Slave traders began to buy enslaved people in Maryland's eastern shore to take down to the Deep South. Harriet Tubman witnessed her older sisters being dragged away in chains, a memory that she would carry for the rest of her life. This module examines the economic and political importance of cotton production and the grueling impact it had on enslaved people. Students will analyze primary sources from the era, and consider discussion prompts for more dialogue and deeper reflection.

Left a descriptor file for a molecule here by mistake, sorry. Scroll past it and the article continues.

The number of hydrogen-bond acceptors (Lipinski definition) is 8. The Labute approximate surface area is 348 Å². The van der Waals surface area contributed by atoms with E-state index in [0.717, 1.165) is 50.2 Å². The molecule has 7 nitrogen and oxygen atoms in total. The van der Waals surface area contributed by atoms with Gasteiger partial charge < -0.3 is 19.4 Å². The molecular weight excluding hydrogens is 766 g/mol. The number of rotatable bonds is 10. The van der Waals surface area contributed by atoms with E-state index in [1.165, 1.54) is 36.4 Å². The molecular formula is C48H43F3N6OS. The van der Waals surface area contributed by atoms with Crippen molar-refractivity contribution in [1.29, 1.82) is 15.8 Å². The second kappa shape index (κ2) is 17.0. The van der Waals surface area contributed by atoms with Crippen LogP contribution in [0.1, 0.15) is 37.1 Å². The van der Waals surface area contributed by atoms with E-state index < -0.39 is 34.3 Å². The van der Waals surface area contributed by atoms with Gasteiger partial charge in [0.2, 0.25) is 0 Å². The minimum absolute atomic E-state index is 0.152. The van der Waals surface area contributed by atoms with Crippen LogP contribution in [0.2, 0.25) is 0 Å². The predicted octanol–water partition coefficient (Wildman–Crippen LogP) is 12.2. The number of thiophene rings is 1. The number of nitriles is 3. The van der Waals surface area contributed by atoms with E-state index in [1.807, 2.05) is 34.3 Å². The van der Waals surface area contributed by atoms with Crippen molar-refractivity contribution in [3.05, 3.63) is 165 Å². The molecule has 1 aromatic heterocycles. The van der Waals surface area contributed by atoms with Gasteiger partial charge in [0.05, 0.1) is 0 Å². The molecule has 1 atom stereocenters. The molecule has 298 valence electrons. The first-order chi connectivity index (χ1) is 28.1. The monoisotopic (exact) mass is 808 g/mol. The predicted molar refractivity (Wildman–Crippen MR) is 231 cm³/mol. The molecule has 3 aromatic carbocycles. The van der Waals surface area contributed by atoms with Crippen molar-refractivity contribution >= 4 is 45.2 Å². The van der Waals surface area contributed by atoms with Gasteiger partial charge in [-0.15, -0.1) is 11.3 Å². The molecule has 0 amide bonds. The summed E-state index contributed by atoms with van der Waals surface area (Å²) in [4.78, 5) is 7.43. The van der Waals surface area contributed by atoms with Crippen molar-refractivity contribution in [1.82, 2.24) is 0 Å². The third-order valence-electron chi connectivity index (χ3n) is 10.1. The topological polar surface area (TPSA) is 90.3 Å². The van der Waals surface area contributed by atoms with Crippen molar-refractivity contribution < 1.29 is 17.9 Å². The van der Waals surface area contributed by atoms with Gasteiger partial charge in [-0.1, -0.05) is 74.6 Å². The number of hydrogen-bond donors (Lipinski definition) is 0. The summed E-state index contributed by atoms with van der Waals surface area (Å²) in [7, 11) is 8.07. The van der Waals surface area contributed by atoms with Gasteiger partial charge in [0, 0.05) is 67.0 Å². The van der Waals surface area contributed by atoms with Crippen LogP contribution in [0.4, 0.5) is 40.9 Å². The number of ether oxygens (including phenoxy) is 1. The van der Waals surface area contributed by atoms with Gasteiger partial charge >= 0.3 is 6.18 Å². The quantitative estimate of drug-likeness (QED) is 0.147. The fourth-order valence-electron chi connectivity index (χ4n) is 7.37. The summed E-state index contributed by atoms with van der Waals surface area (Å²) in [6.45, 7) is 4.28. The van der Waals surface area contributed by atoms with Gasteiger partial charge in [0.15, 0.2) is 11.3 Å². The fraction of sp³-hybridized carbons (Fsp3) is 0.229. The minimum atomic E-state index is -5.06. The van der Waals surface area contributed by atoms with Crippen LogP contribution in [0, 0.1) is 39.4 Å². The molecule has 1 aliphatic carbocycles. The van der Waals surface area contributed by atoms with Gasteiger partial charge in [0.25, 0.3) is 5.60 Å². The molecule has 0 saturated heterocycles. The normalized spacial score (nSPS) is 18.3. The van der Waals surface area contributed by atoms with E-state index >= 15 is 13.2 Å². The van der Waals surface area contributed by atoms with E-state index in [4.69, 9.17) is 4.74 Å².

Essential Question: How did the rapid growth of the cotton industry impact enslaved people in Maryland and their families?
- Why did so many enslavers in border states like Maryland and Delaware sell their enslaved laborers to the Deep South?
- Why were young, enslaved women between the ages of 16 and 24 the most valuable at sale?
- Do you think that the increase in demand for enslaved labor in the South influenced Harriet Tubman to escape? Why or why not?
- How did Harriet Tubman’s circumstances influence her decisions and actions?